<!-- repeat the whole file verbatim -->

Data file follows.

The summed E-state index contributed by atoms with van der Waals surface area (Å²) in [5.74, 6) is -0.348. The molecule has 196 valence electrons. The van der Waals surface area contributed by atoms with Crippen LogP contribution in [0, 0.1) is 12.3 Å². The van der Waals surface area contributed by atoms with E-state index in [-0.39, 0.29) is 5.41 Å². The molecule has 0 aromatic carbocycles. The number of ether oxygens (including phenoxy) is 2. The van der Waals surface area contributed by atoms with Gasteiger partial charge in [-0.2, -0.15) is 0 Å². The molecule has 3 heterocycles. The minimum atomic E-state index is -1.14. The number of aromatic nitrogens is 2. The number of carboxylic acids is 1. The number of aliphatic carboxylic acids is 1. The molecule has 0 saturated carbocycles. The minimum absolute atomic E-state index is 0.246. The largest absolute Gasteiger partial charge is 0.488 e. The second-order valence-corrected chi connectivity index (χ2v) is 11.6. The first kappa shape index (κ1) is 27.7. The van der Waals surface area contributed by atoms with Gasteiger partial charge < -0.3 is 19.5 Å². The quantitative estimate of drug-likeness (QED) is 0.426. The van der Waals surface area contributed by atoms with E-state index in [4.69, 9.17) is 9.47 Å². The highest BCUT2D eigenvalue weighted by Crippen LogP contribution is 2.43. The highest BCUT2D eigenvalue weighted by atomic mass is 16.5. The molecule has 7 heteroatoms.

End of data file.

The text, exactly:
The summed E-state index contributed by atoms with van der Waals surface area (Å²) in [5.74, 6) is -0.348. The molecule has 196 valence electrons. The van der Waals surface area contributed by atoms with Crippen LogP contribution in [0, 0.1) is 12.3 Å². The van der Waals surface area contributed by atoms with E-state index in [-0.39, 0.29) is 5.41 Å². The molecule has 0 aromatic carbocycles. The number of ether oxygens (including phenoxy) is 2. The van der Waals surface area contributed by atoms with Gasteiger partial charge in [-0.2, -0.15) is 0 Å². The molecule has 3 heterocycles. The minimum atomic E-state index is -1.14. The number of aromatic nitrogens is 2. The number of carboxylic acids is 1. The number of aliphatic carboxylic acids is 1. The molecule has 0 saturated carbocycles. The minimum absolute atomic E-state index is 0.246. The largest absolute Gasteiger partial charge is 0.488 e. The second-order valence-corrected chi connectivity index (χ2v) is 11.6. The first kappa shape index (κ1) is 27.7. The van der Waals surface area contributed by atoms with Gasteiger partial charge < -0.3 is 19.5 Å². The quantitative estimate of drug-likeness (QED) is 0.426. The van der Waals surface area contributed by atoms with E-state index in [4.69, 9.17) is 9.47 Å². The highest BCUT2D eigenvalue weighted by Crippen LogP contribution is 2.43. The highest BCUT2D eigenvalue weighted by atomic mass is 16.5. The molecule has 7 heteroatoms.